The Dangerous Wizard of Oz

Steven Mitchell Wright of The Danger Ensemble says the Wizard of Oz narrative is embedded in the collective unconscious, thanks to Judy Garland and MGM. But Wright’s reinterpretation for a younger audience comes at you in a 4G-fast visual assault. “They’re also highly visually literate,” he says. “They can read and perceive story and intention through image much faster than a generation 20 years ago could. The nature of theatrical work these days is that in my opinion it is a visual art as much as it is a written and oral and auditory work.”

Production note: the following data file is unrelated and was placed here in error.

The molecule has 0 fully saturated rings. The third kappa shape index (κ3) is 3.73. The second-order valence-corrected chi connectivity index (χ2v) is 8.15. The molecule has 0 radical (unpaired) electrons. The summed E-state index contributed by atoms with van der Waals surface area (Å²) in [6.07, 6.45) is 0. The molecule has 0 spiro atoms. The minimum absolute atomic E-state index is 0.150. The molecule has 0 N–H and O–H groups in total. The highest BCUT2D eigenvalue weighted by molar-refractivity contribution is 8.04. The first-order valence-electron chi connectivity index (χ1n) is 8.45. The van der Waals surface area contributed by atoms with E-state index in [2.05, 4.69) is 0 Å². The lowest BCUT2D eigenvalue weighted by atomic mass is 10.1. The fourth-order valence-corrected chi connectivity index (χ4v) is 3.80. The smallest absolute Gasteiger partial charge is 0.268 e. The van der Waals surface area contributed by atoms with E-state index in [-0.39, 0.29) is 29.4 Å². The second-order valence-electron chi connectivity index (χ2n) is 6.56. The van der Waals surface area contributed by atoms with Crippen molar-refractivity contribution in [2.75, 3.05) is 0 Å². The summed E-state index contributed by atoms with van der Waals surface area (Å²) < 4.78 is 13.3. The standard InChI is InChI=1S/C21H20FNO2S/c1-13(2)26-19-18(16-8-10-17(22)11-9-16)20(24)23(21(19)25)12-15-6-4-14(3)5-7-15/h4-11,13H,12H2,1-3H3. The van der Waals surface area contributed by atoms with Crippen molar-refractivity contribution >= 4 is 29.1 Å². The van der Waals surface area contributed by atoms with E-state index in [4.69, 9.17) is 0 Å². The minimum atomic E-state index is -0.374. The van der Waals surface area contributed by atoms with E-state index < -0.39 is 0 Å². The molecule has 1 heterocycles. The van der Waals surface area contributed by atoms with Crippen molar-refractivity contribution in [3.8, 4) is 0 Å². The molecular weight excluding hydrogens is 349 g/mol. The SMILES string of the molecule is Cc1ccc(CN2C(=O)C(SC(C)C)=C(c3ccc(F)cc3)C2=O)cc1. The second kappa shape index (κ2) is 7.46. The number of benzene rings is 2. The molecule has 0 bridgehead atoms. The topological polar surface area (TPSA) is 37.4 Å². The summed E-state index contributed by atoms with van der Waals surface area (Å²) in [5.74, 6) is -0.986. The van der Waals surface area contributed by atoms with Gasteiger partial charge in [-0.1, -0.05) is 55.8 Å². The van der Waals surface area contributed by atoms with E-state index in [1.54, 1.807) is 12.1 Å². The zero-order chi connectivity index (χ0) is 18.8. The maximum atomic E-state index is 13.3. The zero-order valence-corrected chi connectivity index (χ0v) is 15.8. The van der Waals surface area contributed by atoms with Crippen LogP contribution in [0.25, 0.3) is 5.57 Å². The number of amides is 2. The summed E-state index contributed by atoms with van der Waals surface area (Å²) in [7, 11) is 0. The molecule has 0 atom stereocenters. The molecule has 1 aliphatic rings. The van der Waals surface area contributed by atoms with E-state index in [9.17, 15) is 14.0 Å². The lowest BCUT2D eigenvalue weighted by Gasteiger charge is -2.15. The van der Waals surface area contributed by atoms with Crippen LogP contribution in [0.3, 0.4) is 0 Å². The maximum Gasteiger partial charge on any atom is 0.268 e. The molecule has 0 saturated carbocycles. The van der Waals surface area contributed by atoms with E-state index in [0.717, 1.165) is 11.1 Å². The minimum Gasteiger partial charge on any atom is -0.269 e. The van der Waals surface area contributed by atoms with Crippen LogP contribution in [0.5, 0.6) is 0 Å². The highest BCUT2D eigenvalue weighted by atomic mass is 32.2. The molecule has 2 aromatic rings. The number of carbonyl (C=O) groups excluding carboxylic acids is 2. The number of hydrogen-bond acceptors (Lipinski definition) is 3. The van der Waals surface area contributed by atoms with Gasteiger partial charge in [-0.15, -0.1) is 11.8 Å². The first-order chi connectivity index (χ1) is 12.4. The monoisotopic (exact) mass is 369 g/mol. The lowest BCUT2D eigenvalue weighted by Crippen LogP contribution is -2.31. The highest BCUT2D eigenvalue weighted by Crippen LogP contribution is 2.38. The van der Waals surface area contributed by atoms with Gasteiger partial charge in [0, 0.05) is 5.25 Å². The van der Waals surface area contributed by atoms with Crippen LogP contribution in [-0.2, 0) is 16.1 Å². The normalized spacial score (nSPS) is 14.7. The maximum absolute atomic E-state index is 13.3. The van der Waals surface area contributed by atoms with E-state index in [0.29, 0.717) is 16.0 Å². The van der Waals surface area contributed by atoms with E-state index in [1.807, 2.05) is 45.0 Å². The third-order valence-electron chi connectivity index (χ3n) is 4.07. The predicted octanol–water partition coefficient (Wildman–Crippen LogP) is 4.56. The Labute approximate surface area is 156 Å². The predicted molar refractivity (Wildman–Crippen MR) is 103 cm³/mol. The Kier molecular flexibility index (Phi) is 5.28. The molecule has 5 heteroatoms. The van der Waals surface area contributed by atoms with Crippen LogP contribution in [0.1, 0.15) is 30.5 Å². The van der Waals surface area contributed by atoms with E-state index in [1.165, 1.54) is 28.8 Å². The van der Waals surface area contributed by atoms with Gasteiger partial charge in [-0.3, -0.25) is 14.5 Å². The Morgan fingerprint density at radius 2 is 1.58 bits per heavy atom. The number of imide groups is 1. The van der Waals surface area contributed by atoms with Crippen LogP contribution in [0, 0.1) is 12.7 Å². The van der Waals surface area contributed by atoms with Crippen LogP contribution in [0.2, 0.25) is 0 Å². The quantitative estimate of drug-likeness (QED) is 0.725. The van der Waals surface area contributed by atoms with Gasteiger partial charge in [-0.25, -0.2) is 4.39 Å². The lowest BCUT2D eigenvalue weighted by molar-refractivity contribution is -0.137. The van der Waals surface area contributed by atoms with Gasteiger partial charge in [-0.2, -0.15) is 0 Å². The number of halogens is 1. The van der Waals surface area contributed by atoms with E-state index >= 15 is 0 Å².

This Wizard is described as “a fantastical world of couture-clad witches and bondage-bound munchkins, in a land where high-fashion visual art show meets Australiana in an explosion of glitter, glory, and goddamn rainbows”. There’s a camp sensibility at work here, but also an emotional depth, hinted at when Wright veers from a discussion of camp to older women and their dreams of liberation.

“The campness comes from an older generational version of glamour and [Judy G’s] vision and idea of a Hollywood star,” he says. “She’s your grandmother, she’s the woman you don’t want to see lonely, you don’t want to see trying to escape, but she is.”

Read more here: The Dangerous Wizard of Oz – Gay News Network.